Who’d ever expect Guy T. Martland to experience that insidious phenomenon known as self-doubt? At age five, he read “The Odyssey.” In grade school, he studied Latin. At 6-feet-8, he may be the world’s tallest living science fiction author. He’s also a hospital pathologist. And a violinist. Martland lives in Bournemouth, a stone’s throw from where Robert Louis Stevenson wrote ‘The Strange Case of Dr Jekyll and Mr Hyde.’
Tall, dark, and handsome; talented; erudite; brilliant. And he suffers self-doubt?
On the bright side, his debut novel “The Scion” has been so well received, Martland’s ego is getting a bit of a boost. But he’s still humble. The most talented people usually are, it seems – Dr. Suzuki noticed this after growing up around a dinner table that included the likes of Albert Einstein. (Yes, he of “Suzuki violin” fame.)
My 5-star review of “The Scion” is live at Perihelion Science Fiction but in a few months will be archived. By then, if anyone wants access to it, I can post it here. For now, a brief excerpt:
Cover Design by Kim Maya Sutton
… It takes three pages to list all the characters but no time at all for them for us to remember them. Long after I stopped needing the index, Martland’s preternatural vocabulary made me grateful for Kindle’s built-in dictionary. Most of the words are familiar, but sometimes I have to make sure: e.g. oleaginous is oily, like it sounds. Plangent is more than loud or reverberating; it also connotes melancholy. A patent passageway is not merely an open path; it evokes “a patent airway at resuscitation (medicine creeping in),” and that came straight from the author via email. Some things just can’t be googled.
Not to be confused with supernatural, preternatural means above and beyond, which precisely suits a six-foot-eight brainiac who plays violin, writes science fiction and works full-time as a hospital pathologist. I don’t know the word for someone who’s viewed too many slides of diseased tissue under a microscope, but the chapter titled “Sections” makes me wonder. Not even in TV shows like “Dexter” have I seen anything so lurid and unthinkable. I’d love to post an excerpt, but you’d miss the gradual, inexorable build-up and the shock of comprehending what it is you’re seeing. No paranormal monster can compare with the horror of what human beings can dream up. Let’s just say we finally find out what’s behind the hero’s phobic reaction to shattering glass.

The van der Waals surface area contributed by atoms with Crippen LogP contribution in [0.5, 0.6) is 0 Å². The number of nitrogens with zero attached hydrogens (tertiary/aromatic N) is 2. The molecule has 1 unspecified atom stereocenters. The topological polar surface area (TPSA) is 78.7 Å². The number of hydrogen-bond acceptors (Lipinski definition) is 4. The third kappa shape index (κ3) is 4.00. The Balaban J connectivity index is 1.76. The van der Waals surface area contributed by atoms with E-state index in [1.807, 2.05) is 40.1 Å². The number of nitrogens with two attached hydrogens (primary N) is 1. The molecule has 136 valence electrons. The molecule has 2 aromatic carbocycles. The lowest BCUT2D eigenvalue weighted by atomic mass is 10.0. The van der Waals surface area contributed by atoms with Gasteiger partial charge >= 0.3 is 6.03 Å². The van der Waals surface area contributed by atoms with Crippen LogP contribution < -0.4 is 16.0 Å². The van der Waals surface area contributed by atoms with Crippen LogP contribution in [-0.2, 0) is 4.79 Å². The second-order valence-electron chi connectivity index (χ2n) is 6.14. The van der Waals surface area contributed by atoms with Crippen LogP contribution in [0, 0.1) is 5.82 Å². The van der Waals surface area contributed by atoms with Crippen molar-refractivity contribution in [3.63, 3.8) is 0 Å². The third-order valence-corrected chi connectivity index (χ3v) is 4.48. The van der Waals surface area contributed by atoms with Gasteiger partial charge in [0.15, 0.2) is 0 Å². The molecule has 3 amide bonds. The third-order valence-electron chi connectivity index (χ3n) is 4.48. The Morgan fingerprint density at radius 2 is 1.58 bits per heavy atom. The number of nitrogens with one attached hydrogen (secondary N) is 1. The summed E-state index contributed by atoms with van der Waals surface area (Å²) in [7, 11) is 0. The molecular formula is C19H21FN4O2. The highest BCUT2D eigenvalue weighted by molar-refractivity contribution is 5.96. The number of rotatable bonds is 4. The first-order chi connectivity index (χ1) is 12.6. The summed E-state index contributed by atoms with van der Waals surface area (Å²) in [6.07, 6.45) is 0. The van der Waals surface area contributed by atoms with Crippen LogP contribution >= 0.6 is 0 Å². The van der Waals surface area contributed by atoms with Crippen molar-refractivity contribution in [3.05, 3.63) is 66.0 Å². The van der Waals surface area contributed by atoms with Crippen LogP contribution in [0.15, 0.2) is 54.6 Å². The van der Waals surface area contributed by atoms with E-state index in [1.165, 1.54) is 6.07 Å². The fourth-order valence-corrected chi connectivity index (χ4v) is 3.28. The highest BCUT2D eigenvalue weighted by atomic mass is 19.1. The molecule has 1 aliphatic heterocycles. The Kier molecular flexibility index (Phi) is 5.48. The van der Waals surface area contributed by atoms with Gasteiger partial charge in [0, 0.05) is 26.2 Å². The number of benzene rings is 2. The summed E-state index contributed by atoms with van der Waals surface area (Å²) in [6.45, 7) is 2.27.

~ More at perihelionsf.com under “Reviews”
Guy T “you could probably mistake my natural form for a Wookie’s” Martland is a British writer whose debut SF novel ‘The Scion’ was published by Safkhet Fantasy on July 1st, 2015. He has also published short stories in various magazines, including Perihelion SF, Shoreline of Infinity, Encounters, Albedo One and Fiction Vortex. You can find more information about him at guytmartland.co.uk or by visiting his Facebook Page. (Age? Is he single? I didn’t ask. You’re on your own, ladies.)
Here is his blog post, but I urge you to read it from the blog itself:
Blowing The Scion’s Trumpet Posted by Guy T Martland at 17:12
A few lovely Scion-related things have happened since I last blogged. Things which have cast the shadow of self-doubt away from my feelings about The Scion and, perhaps rightly, elevated its status in the world. I find self-doubt always creeps in somewhere, with the insidious nature of the Wraith – a healthy part of the process, until it becomes all-consuming…
Anyway, here we go: the trumpet is blasting, hopefully not deafening the rest of the orchestra, or swallowing the viola’s delicate melody. Unfortunately, I think maybe the entire brass section were in the pub in the interval.
The Scion was longlisted for a British Science Fiction Association (BSFA) award. BSFA members can vote for the book (alongside other fabulous works like Al Robertson’s Crashing Heaven and Paul McAuley’s Something Coming Through) up until the 31st January. Fingers crossed it’ll make the shortlist.
The Scion seems to have somehow snuck onto the Preditors & Editors Poll for Science Fiction & Fantasy novels published in 2015. Currently storming up the charts to hover around number 3. If you fancy voting, you have until the 14th of January – which is soon!
Carol Kean has written a quite wonderful review of The Scion for Perihelion, giving the book 5/5 stars. We had quite a lot of correspondence about the book – some of which is alluded to in the review. Well worth reading, here is one of my favourite quotes: ‘Bursting at the seams with planets, space ships, futuristic technology, wars, peoples, and monstrosities, “The Scion” is the hardest type of #HardScienceFiction, as we in the Twitterverse say. You could safely scrape the Mohs test-diamond over this story without leaving a visible scratch.’
Carol and Perihelion are also both up for awards in Preds & Eds, so go vote for them!
A big thank you to Carol for your kind words and support, in Perihelion as well as on goodreads and amazon. Thanks also to everyone else who has nominated and voted so far – you are all lovely people.
A big thank you to this author, especially for posting the suggestion that Carol and Perihelion deserve your vote in a Readers’ Poll. I do invest a great deal of time and effort reading and reviewing, for no financial reward, no fame, no fortune. I figure if Dorothy Parker became a famous book reviewer just by firing snide one-liners about how awful a novel is, I should be known for actually posting excerpts from the novel, along with my praises. Yes, my reviews are dauntingly long, but how many reviewers give you the author’s own words to back up the claim that this is really great prose?
#Gotta love Guy T. Martland!